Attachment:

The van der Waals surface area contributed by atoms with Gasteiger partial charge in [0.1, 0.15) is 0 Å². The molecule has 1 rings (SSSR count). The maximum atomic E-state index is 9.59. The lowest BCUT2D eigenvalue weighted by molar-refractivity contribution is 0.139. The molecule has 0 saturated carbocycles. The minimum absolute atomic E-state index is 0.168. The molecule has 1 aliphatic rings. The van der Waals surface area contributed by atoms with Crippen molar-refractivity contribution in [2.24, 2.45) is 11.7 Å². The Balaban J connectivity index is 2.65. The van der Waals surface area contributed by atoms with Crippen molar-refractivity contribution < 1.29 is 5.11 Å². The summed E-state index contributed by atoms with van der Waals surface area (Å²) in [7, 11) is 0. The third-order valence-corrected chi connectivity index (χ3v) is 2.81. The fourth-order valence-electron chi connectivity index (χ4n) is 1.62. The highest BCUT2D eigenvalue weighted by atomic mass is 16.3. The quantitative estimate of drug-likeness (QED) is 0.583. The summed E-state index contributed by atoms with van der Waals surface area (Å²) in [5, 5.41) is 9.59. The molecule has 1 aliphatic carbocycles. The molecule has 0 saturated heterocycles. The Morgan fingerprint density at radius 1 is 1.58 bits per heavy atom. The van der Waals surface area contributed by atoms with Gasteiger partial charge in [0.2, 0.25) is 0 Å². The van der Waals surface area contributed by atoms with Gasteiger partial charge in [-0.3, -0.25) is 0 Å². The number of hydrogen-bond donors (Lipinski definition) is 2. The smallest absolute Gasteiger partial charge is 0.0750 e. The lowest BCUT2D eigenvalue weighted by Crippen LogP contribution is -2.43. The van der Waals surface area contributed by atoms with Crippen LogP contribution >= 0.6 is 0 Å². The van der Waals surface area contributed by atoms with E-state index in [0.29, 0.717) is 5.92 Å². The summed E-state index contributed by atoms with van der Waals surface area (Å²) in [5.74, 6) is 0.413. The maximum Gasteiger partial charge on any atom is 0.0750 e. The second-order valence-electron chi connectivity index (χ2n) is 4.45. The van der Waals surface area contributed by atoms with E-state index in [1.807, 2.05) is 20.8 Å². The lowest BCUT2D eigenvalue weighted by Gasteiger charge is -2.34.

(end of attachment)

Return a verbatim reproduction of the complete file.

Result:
The van der Waals surface area contributed by atoms with Gasteiger partial charge in [0.1, 0.15) is 0 Å². The molecule has 1 rings (SSSR count). The maximum atomic E-state index is 9.59. The lowest BCUT2D eigenvalue weighted by molar-refractivity contribution is 0.139. The molecule has 0 saturated carbocycles. The minimum absolute atomic E-state index is 0.168. The molecule has 1 aliphatic rings. The van der Waals surface area contributed by atoms with Crippen molar-refractivity contribution in [2.24, 2.45) is 11.7 Å². The Balaban J connectivity index is 2.65. The van der Waals surface area contributed by atoms with Crippen molar-refractivity contribution < 1.29 is 5.11 Å². The summed E-state index contributed by atoms with van der Waals surface area (Å²) in [7, 11) is 0. The third-order valence-corrected chi connectivity index (χ3v) is 2.81. The fourth-order valence-electron chi connectivity index (χ4n) is 1.62. The highest BCUT2D eigenvalue weighted by atomic mass is 16.3. The quantitative estimate of drug-likeness (QED) is 0.583. The summed E-state index contributed by atoms with van der Waals surface area (Å²) in [5, 5.41) is 9.59. The molecule has 1 aliphatic carbocycles. The molecule has 0 saturated heterocycles. The Morgan fingerprint density at radius 1 is 1.58 bits per heavy atom. The van der Waals surface area contributed by atoms with Gasteiger partial charge in [0.2, 0.25) is 0 Å². The van der Waals surface area contributed by atoms with Gasteiger partial charge in [-0.3, -0.25) is 0 Å². The number of hydrogen-bond donors (Lipinski definition) is 2. The smallest absolute Gasteiger partial charge is 0.0750 e. The lowest BCUT2D eigenvalue weighted by Crippen LogP contribution is -2.43. The van der Waals surface area contributed by atoms with Crippen LogP contribution >= 0.6 is 0 Å². The van der Waals surface area contributed by atoms with E-state index in [0.29, 0.717) is 5.92 Å². The summed E-state index contributed by atoms with van der Waals surface area (Å²) in [5.74, 6) is 0.413. The maximum Gasteiger partial charge on any atom is 0.0750 e. The second-order valence-electron chi connectivity index (χ2n) is 4.45. The van der Waals surface area contributed by atoms with E-state index in [1.807, 2.05) is 20.8 Å². The lowest BCUT2D eigenvalue weighted by Gasteiger charge is -2.34.